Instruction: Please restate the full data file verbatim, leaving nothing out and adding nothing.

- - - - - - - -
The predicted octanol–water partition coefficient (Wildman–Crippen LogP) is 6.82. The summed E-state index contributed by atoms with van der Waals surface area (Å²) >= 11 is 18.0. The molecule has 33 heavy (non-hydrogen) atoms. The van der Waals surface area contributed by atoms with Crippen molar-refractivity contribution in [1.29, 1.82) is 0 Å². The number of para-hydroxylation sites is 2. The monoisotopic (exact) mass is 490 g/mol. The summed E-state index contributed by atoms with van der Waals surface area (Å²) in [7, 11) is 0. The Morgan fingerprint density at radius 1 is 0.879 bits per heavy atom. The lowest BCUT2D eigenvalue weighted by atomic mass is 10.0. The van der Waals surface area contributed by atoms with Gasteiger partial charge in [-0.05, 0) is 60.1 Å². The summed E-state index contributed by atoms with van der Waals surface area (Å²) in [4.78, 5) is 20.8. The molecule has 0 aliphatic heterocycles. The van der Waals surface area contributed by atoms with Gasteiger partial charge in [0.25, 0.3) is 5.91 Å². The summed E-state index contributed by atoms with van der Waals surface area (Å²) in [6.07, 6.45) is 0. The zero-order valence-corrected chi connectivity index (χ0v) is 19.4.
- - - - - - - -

The predicted octanol–water partition coefficient (Wildman–Crippen LogP) is 6.82. The summed E-state index contributed by atoms with van der Waals surface area (Å²) >= 11 is 18.0. The molecule has 33 heavy (non-hydrogen) atoms. The van der Waals surface area contributed by atoms with Crippen molar-refractivity contribution in [1.29, 1.82) is 0 Å². The number of para-hydroxylation sites is 2. The monoisotopic (exact) mass is 490 g/mol. The summed E-state index contributed by atoms with van der Waals surface area (Å²) in [7, 11) is 0. The Morgan fingerprint density at radius 1 is 0.879 bits per heavy atom. The lowest BCUT2D eigenvalue weighted by atomic mass is 10.0. The van der Waals surface area contributed by atoms with Gasteiger partial charge in [-0.05, 0) is 60.1 Å². The summed E-state index contributed by atoms with van der Waals surface area (Å²) in [4.78, 5) is 20.8. The molecule has 0 aliphatic heterocycles. The van der Waals surface area contributed by atoms with Gasteiger partial charge in [0.25, 0.3) is 5.91 Å². The summed E-state index contributed by atoms with van der Waals surface area (Å²) in [6.07, 6.45) is 0. The zero-order valence-corrected chi connectivity index (χ0v) is 19.4.